Packages

Packages in java are used to group similar classes (and sub-packages) together. At the start of each java class, we mention the package name:

package com.godcrampy.oop_deep_dive;
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Conventionally, to avoid naming collisions, companies use reverse domain names as a prefix for the package name. So if let's say if a company has its domain as example.com and is developing a utility for helpful string operations, it may name it as com.example.string_util. Packages can contain sub-packages too. So, suppose the string operations utility has a section for generating random names. In that case, it could be in a package called com.example.string_util.random_name.

All the class files are structured in directories according to the package name. For example, let's consider the java project that I am using for this tutorial. I have defined the package name as com.godcrampy.oop_deep_dive. All the source code for my project is in the src/main folder of the repository with the following structure:

    └── src
        └── main
            └── java
                └── com
                    └── godcrampy
                        └── oop_deep_dive
                            ├── Car.java
                            └── Main.java

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Now let's move our Car class to a subpackage called vehicle. To do this, I created a new directory called vehicle and moved the class there:

└── src
    └── main
        └── java
            └── com
                └── godcrampy
                    └── oop_deep_dive
                        ├── Main.java
                        └── vehicle
                            └── Car.java

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Now we need to update the package declarations of our Car class. So I change the first line of the Car class from package com.godcrampy.oop_deep_dive; to package com.godcrampy.oop_deep_dive.vehicle;

Now, if you are coding along with this tutorial, you may notice that your IDE has already started showing some errors. honda.startEngine, honda.refuelTank and honda.drive methods are not accessible in the main function.

For these methods, we didn't add the public or private keywords. So when a member or method has no access modifier specified, it gets the default access. This means that they can be accessed in some other class only if both the classes are in the same package. In our example, both Main and Car classes were in com.godcrampy.oop_deep_dive package. So everything worked fine before. So when we moved Car to com.godcrampy.oop_deep_dive.vehicle package, all the default methods became inaccessible.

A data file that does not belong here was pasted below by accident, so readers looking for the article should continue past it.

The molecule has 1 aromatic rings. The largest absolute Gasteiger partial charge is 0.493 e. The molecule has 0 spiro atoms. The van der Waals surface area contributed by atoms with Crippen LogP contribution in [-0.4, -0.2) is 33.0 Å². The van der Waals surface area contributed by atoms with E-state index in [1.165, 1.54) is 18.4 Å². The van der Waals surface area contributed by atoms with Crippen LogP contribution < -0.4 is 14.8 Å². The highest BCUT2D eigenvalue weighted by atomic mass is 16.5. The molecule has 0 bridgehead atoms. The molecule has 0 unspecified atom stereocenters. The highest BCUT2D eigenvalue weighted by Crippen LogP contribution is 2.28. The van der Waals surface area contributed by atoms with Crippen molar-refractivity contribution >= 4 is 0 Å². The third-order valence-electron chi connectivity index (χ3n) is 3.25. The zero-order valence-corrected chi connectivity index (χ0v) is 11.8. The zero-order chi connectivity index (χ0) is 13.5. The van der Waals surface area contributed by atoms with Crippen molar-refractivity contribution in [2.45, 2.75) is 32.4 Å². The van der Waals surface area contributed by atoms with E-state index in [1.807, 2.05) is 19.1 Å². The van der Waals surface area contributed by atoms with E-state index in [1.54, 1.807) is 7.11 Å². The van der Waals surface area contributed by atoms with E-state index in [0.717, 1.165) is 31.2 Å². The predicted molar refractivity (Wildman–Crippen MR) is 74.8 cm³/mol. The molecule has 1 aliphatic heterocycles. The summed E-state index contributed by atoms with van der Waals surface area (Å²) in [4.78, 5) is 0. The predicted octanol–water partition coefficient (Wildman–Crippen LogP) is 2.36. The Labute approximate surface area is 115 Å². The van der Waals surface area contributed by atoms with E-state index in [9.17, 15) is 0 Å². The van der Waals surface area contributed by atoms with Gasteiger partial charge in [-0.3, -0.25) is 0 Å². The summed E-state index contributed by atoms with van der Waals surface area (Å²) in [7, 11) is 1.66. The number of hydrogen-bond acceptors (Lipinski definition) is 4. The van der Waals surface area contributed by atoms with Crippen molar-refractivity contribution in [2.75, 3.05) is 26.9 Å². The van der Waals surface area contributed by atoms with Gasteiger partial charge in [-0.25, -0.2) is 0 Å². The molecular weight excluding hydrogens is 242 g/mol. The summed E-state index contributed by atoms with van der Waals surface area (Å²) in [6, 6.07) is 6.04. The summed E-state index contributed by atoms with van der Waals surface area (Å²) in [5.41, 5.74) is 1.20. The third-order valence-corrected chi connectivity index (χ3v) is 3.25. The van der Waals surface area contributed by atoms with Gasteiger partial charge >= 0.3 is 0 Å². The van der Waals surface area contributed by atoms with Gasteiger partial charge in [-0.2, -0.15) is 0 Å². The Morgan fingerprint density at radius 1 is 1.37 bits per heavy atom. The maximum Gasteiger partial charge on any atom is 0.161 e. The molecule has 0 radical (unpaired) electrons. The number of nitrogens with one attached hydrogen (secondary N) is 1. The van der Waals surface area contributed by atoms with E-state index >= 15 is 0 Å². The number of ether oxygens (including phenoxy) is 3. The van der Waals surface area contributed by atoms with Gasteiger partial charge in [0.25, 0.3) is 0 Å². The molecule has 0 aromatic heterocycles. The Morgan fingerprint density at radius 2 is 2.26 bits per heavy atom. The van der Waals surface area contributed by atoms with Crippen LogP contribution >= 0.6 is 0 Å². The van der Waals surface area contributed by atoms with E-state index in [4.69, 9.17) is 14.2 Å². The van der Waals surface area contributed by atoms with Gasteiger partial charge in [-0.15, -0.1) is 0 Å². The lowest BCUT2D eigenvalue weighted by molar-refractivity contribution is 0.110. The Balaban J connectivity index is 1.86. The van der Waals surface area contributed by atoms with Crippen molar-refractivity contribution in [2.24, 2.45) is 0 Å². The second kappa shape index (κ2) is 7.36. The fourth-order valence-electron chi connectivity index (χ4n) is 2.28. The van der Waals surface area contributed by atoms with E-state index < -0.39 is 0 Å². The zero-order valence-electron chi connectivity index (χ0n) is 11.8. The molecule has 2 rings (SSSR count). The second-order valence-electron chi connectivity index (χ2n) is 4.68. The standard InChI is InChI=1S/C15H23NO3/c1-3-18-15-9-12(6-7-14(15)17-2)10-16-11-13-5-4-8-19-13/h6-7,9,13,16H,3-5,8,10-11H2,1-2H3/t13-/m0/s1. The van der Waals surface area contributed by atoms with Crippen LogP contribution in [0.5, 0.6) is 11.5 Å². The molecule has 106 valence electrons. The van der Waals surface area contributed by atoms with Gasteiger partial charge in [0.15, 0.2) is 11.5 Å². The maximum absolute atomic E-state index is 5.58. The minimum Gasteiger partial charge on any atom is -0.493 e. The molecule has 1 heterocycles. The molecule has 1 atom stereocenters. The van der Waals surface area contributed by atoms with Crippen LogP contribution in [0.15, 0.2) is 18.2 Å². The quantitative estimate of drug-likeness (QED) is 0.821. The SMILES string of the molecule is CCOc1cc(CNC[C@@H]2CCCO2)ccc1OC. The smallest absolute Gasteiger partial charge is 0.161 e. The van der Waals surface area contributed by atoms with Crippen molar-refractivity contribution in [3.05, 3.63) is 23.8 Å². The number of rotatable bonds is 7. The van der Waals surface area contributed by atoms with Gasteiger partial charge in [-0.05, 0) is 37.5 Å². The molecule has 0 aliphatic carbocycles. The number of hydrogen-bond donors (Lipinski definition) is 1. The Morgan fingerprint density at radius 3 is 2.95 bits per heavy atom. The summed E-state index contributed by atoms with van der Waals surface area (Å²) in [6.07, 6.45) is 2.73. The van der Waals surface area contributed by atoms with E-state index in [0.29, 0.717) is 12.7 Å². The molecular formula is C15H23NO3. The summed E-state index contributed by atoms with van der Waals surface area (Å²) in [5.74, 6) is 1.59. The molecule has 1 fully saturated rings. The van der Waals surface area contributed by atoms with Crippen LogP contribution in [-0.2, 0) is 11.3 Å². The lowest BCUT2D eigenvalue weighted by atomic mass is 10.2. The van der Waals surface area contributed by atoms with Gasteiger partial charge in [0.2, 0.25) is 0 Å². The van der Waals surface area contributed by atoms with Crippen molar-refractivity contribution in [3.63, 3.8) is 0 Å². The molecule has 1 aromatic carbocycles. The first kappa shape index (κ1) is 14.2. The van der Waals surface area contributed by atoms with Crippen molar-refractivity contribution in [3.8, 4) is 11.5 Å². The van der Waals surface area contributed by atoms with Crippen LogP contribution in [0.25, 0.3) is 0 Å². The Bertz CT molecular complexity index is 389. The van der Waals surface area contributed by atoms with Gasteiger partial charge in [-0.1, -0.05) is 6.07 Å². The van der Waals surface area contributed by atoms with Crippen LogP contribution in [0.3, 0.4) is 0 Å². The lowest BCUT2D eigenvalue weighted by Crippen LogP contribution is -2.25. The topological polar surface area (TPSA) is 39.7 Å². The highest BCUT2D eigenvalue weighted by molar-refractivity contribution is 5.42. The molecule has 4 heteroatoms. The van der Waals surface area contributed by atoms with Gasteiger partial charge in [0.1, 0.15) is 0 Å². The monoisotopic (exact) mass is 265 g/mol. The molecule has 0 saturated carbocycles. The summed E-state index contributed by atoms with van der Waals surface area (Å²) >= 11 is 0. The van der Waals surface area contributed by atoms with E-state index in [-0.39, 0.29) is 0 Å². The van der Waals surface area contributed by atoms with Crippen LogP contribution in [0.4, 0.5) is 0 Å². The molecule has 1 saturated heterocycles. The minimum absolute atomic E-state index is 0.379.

Fixing the defaults

To fix this, I'll make all the default methods in our car class public. So finally, the Car class looks like this:

package com.godcrampy.oop_deep_dive.vehicle;

public class Car {
    private String name;
    private String color;
    private Integer peopleCapacity;
    private Integer fuelLeft;
    private Integer distanceTravelled;

    public String getName() {
        return name;
    }

    public String getColor() {
        return color;
    }

    public Integer getPeopleCapacity() {
        return peopleCapacity;
    }

    public Integer getFuelLeft() {
        return fuelLeft;
    }

    public Integer getDistanceTravelled() {
        return distanceTravelled;
    }

    public Car(String name, String color, Integer peopleCapacity) {
        this.name = name;
        this.color = color;
        this.peopleCapacity = peopleCapacity;
        this.fuelLeft = 100;
        this.distanceTravelled = 0;
    }

    private void checkSystems() {
        System.out.println("Checking Systems...");
    }

    public void startEngine() {
        checkSystems();
        System.out.println("Starting Engine!");
    }

    public void refuelTank(int fuel) {
        fuelLeft += fuel;
    }

    public void drive(int distance) {
        System.out.println("Driving...");
        distanceTravelled += distance;
    }
}
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Now all the errors are gone, and we are good to go. If you notice, at the start of the class as well, we added the public keyword: public class Car {. This follows from the same access rules as we discussed before.

In summary:

Acess Modifier Within Class Within Package Outside Package
Private Y N N
Default Y Y N
Public Y Y Y
Protected ? ? ?

The protected keyword is still to be investigated. We will do that in the next post.
That wraps it up for the post. We understood what access modifiers are and how they can be used to improve the security of our code. We also explored packages in java and how to organise our code. You can find the code mentioned in the post here: https://github.com/godcrampy/oop-deep-dive-notes